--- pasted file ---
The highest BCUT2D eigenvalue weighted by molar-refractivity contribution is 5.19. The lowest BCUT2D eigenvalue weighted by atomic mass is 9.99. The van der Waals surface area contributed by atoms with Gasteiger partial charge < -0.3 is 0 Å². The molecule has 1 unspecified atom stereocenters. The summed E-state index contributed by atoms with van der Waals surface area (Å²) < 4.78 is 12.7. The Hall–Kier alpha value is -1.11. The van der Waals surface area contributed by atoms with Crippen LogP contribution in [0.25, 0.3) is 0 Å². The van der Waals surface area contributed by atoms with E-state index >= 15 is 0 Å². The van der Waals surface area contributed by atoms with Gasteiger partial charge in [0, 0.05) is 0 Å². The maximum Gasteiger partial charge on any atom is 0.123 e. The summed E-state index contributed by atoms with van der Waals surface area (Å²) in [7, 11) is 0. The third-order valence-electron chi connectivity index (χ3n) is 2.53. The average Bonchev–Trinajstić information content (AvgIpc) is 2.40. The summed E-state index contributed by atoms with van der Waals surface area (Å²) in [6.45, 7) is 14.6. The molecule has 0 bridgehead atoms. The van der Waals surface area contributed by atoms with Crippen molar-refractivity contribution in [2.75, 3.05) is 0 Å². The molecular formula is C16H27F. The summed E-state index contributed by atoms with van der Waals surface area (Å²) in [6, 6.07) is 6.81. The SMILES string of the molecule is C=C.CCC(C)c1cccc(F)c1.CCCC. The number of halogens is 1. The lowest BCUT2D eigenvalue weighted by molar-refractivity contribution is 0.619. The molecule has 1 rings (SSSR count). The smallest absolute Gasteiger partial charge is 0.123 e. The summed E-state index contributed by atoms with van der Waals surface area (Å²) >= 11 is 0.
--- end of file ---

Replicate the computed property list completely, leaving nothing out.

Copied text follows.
The highest BCUT2D eigenvalue weighted by molar-refractivity contribution is 5.19. The lowest BCUT2D eigenvalue weighted by atomic mass is 9.99. The van der Waals surface area contributed by atoms with Gasteiger partial charge < -0.3 is 0 Å². The molecule has 1 unspecified atom stereocenters. The summed E-state index contributed by atoms with van der Waals surface area (Å²) < 4.78 is 12.7. The Hall–Kier alpha value is -1.11. The van der Waals surface area contributed by atoms with Crippen LogP contribution in [0.25, 0.3) is 0 Å². The van der Waals surface area contributed by atoms with E-state index >= 15 is 0 Å². The van der Waals surface area contributed by atoms with Gasteiger partial charge in [0, 0.05) is 0 Å². The maximum Gasteiger partial charge on any atom is 0.123 e. The summed E-state index contributed by atoms with van der Waals surface area (Å²) in [7, 11) is 0. The third-order valence-electron chi connectivity index (χ3n) is 2.53. The average Bonchev–Trinajstić information content (AvgIpc) is 2.40. The summed E-state index contributed by atoms with van der Waals surface area (Å²) in [6.45, 7) is 14.6. The molecule has 0 bridgehead atoms. The van der Waals surface area contributed by atoms with Crippen molar-refractivity contribution in [2.75, 3.05) is 0 Å². The molecular formula is C16H27F. The summed E-state index contributed by atoms with van der Waals surface area (Å²) in [6, 6.07) is 6.81. The SMILES string of the molecule is C=C.CCC(C)c1cccc(F)c1.CCCC. The number of halogens is 1. The lowest BCUT2D eigenvalue weighted by molar-refractivity contribution is 0.619. The molecule has 1 rings (SSSR count). The smallest absolute Gasteiger partial charge is 0.123 e. The summed E-state index contributed by atoms with van der Waals surface area (Å²) >= 11 is 0.